• Matt W

      Haha. So Netflix needs bandwidth, calls up Level 3, level 3 sends them a bill for the connection, level 3 calls up comcast and says hey your pipe just got too small, I wonder why. Comcast calls up Netfix, hey if you tie directly to us it will be faster and we will charge you less then level 3, why else would they do it, Netflix; but you weren’t making money off of this before, comcast; true but it’s cheaper faster and better for both of us. Netflix; OK hook us up! Level 3 put out a statement opposing Netflix tieing directly to comcast. Netflix; lets do the deal and use it as an excuse to raise rates so we can put more money into our own shows! We look like the good guy, besides everyone hates the cable company. FCC; ummm… Not sure whats happening, let’s investigate because everyone keeps releasing press statements and we should too!

      Results; uninformed public, propaganda=policy, the companies we love Comcast and Netflix make more money, we get faster better service. Level3 lost a customer. FCC gets blamed.

      What’s to complain about?

      • Gary Ross

        Here’s my complaint. Why don’t you learn to write where people can actually understand what you are trying to say. You obviously know something and it may well be a very valid point. I just can’t seem to get it but I may be dense. I may be dense but at least I know how to state ideas in a way others can understand.

  5. Skippy

    I hope they take into consideration that the large ISPs are trying to include their ISP subscribers traffic in there as “peering data” which is really the biggest issue.

    Nutshell…. an ISP has to buy peering from someone one like Cogent, L3, etc in order to be a part of the Internet. This is never free to an ISP as they sell a very download intensive connection and restrict uploads with their TOS (no servers). Thus they have no value to offer to a true backbone provider as they will be design request that provider to send them a lot more traffic then they will be sending back. As a result ISPs will pay backbone providers to peer and be a part of the internet.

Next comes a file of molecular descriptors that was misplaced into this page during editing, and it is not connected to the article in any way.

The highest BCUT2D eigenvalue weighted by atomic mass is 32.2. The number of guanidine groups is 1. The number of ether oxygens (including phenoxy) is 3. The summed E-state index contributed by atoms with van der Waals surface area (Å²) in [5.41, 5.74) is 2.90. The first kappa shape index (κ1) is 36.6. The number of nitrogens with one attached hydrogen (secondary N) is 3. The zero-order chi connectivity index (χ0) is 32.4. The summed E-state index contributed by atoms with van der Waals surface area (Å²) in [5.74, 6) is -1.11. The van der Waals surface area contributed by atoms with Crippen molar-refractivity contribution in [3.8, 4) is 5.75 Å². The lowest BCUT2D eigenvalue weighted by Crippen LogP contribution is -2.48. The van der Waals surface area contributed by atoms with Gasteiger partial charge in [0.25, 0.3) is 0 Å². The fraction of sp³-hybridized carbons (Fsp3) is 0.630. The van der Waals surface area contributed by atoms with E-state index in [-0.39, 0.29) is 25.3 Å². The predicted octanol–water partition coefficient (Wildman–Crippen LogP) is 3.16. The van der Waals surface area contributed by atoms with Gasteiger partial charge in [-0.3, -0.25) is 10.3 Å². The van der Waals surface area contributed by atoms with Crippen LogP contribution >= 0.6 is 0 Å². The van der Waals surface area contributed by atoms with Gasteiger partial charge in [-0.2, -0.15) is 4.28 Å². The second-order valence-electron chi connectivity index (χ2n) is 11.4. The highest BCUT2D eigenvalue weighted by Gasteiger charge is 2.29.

What is happening with these large ISPs like Comcast that have gotten so large that they are able to provide some “backbone” services between actual backbone providers and other smaller ISPs in their limited foot print. This has helped them to lower their peering cost to either settlement free or near settlement free.

    Then comes along something like Netflix that causes the users of these large ISPs to begin requesting large amounts of data that throws their numbers off balance. Now what use to be almost free or even settlement free because their ISP traffic and peering traffic combined made it worth wild for those actual backbone providers is no longer true.

    They, being very large, don’t want to invest in their network or pay for additional peering to accommodate for that additional traffic that their own ISP subscribers have been requesting. They instead want the company that their own subscribers, whom are paying them for access, are requesting data from to pay for it. Because of their size they are able to degrade the paid 3rd party service their subscribers are getting from these content providers like Netflix. That is the market power these companies have because of their millions of subscribers and it puts content companies like Netflix into a situation that they either pay the toll to improve their user’s experience or they do nothing and lose customers. For the record, multiple backbone providers, including the largest in the world (Level 3) has stated that there are only 6 ISP’s worldwide that are having these issues and it is because those ISPs are choosing to cause it.

    Today it is Netflix, tomorrow it will be some other service and then the day after that it will be some other product being invented in some kid’s garage right now.

  6. There are going to nasty dealings anywhere you go. Netflix counts on a smooth transmission of its product and the ISPs are just jumping on the band wagon to extract more money. It’s called clout. Unfortunately, they just might spoil it for everyone, including Netflix.